map courtesy of Bill Powers

The run up to Skylight Pond follows a well-marked trail from this parking lot.  This popular hiking trail climbs steadily, but never particularly steeply.  There are frequent waterbars, dips, rocks, and mudholes to throw off one’s running rhythm, but never enough to turn it into a hike rather than a leisurely run.   After a little less than two and a half miles, the ascending trail crosses the Long Trail, and continues on until it reaches the Skylight Pond shelter, quite possibly the Ritz Carleton of the numerous Long Trail shelters.  The shelter porch overlooks the small high altitude pond, with very open views to the east.  The Green Mt. National Forest attendant who makes this shelter his home for the summer informed me that the long hulking ridge on the eastern horizen was Mt. Moosilauke, in New Hampshire, another great trail running destination.  Checking in on my GPS, I was surprised to see that I had done a lot of climbing to get here – the altitude at the shelter was 3500 ft, making its ascent a 1500 ft vertical climb from the parking lot below.  The gradual nature of this rather substantial climb undoubtedly leads to its popularity as a hike and feasibility as a trail run!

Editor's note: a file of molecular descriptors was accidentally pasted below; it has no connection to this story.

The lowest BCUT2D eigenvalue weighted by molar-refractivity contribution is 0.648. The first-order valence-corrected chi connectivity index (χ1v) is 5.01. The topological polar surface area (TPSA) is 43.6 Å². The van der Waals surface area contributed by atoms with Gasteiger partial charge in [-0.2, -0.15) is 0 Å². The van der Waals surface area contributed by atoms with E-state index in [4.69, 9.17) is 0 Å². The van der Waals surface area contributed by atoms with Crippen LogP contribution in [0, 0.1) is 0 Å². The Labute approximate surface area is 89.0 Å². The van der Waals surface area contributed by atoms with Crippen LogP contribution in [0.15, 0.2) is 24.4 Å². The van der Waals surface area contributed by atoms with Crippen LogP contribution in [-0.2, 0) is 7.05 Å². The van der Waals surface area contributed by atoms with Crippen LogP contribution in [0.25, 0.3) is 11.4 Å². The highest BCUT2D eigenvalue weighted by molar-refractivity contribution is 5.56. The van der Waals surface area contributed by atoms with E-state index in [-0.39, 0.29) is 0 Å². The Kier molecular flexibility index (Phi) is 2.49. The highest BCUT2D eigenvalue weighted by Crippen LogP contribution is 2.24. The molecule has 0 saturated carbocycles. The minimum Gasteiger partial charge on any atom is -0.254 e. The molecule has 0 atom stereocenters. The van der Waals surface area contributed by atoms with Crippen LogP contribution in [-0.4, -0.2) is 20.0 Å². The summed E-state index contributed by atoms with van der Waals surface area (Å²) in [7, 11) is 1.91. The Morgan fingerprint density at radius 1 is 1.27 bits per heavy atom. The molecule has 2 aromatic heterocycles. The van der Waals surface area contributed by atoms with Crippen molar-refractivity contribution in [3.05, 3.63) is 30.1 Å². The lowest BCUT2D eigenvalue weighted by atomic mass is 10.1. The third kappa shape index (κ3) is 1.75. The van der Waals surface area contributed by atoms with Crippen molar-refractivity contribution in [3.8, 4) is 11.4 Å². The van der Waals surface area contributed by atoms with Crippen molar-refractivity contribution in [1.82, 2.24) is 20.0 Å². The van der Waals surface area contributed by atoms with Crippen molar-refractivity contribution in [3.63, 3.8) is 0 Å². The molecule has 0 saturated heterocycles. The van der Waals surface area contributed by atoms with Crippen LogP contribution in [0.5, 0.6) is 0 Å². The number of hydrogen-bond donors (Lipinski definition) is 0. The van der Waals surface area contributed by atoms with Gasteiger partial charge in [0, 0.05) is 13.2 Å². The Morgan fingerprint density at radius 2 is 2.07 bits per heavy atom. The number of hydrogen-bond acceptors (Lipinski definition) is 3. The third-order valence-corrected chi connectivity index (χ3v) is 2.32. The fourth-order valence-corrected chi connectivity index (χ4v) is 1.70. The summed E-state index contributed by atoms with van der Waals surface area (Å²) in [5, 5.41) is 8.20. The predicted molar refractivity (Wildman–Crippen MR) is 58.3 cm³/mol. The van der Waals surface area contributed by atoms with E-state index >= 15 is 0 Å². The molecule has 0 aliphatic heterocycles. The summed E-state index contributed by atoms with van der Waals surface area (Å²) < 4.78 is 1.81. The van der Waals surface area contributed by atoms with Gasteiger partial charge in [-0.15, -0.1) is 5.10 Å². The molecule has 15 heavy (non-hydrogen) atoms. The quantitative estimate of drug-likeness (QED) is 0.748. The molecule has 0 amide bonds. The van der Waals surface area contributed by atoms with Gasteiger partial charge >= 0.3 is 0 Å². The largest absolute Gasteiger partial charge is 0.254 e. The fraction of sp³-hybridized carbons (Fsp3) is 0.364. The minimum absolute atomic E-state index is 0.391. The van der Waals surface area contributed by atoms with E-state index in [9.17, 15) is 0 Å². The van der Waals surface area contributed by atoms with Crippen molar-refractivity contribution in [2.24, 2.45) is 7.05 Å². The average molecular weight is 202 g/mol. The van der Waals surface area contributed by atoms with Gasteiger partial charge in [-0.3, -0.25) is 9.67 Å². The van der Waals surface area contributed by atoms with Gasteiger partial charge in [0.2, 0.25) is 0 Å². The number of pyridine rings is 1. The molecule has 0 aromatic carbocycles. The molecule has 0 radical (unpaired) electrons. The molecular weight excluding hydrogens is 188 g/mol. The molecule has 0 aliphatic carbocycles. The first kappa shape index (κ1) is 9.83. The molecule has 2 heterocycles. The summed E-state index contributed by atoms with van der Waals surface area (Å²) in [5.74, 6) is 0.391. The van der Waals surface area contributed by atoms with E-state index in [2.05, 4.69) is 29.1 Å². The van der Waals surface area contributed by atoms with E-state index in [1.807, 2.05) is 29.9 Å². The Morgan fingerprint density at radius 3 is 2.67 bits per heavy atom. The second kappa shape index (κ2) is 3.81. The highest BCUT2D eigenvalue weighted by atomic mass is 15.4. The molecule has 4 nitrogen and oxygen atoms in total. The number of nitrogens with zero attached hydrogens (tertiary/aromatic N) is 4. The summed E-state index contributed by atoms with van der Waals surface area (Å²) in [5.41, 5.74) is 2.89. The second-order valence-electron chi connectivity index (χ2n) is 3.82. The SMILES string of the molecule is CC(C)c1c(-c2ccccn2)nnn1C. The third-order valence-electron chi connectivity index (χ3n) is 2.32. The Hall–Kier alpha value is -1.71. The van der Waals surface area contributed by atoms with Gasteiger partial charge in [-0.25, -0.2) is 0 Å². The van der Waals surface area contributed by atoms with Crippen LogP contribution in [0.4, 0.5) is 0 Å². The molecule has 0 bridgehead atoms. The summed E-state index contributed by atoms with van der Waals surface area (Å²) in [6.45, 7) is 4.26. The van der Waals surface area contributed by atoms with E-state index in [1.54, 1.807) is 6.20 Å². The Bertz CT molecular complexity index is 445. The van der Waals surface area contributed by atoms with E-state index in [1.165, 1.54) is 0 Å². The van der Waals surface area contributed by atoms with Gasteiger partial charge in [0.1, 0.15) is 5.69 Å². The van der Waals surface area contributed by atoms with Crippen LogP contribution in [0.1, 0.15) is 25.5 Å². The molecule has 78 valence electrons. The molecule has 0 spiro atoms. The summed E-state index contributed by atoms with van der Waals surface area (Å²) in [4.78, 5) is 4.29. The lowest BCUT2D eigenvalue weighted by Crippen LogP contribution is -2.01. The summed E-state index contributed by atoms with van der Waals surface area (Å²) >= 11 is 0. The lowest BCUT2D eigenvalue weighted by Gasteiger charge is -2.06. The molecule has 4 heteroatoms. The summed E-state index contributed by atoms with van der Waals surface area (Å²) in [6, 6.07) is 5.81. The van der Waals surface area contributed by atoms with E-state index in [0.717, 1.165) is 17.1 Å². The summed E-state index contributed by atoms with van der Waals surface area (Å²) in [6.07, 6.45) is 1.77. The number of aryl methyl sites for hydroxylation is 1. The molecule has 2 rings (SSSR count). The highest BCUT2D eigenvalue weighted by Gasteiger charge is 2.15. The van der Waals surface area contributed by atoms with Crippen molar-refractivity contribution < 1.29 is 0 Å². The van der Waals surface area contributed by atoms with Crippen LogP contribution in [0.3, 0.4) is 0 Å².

View from Skylight Pond

On the descent, a few openings in the trees with only partially obstructed views to the west became apparent, but I must confess that while vistas like the above shot make for attractive blogs and effective running motivations, most the runs look more like this:

View From the trail

AND, when the footing gets tougher, it is hard to look at any scenery other than your own two feet.  I guess that beats making sudden indentations in the mud with your face.

Nonetheless, the return to my car made for a pleasant round trip of just under 5 miles.  I am also very interested to learn more about the history of the original steam mill, and invite readers to share what they may know about it.

View From the West

altitude profile